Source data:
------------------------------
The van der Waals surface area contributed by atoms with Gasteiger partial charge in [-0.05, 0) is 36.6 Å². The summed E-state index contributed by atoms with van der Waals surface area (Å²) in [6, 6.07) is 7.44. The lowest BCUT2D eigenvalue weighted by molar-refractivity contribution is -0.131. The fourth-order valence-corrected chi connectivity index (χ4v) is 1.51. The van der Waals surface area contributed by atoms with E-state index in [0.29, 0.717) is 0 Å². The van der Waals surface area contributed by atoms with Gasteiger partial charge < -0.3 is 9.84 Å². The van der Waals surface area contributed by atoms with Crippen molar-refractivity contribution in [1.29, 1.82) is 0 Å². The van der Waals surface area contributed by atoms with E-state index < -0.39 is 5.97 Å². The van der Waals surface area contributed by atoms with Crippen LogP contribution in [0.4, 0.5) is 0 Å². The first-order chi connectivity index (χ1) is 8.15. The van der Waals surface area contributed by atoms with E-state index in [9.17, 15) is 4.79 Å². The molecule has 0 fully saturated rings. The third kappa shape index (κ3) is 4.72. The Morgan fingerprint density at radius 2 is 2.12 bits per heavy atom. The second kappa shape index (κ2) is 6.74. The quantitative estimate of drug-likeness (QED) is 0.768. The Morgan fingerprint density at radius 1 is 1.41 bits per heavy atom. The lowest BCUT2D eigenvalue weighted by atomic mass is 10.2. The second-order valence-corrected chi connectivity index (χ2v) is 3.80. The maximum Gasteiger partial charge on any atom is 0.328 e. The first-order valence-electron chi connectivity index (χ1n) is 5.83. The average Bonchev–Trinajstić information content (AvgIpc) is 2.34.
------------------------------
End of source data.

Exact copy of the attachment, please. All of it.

The van der Waals surface area contributed by atoms with Gasteiger partial charge in [-0.05, 0) is 36.6 Å². The summed E-state index contributed by atoms with van der Waals surface area (Å²) in [6, 6.07) is 7.44. The lowest BCUT2D eigenvalue weighted by molar-refractivity contribution is -0.131. The fourth-order valence-corrected chi connectivity index (χ4v) is 1.51. The van der Waals surface area contributed by atoms with E-state index in [0.29, 0.717) is 0 Å². The van der Waals surface area contributed by atoms with Gasteiger partial charge < -0.3 is 9.84 Å². The van der Waals surface area contributed by atoms with Crippen molar-refractivity contribution in [1.29, 1.82) is 0 Å². The van der Waals surface area contributed by atoms with E-state index < -0.39 is 5.97 Å². The van der Waals surface area contributed by atoms with Crippen LogP contribution in [0.4, 0.5) is 0 Å². The first-order chi connectivity index (χ1) is 8.15. The van der Waals surface area contributed by atoms with E-state index in [9.17, 15) is 4.79 Å². The molecule has 0 fully saturated rings. The third kappa shape index (κ3) is 4.72. The Morgan fingerprint density at radius 2 is 2.12 bits per heavy atom. The second kappa shape index (κ2) is 6.74. The quantitative estimate of drug-likeness (QED) is 0.768. The Morgan fingerprint density at radius 1 is 1.41 bits per heavy atom. The lowest BCUT2D eigenvalue weighted by atomic mass is 10.2. The second-order valence-corrected chi connectivity index (χ2v) is 3.80. The maximum Gasteiger partial charge on any atom is 0.328 e. The first-order valence-electron chi connectivity index (χ1n) is 5.83. The average Bonchev–Trinajstić information content (AvgIpc) is 2.34.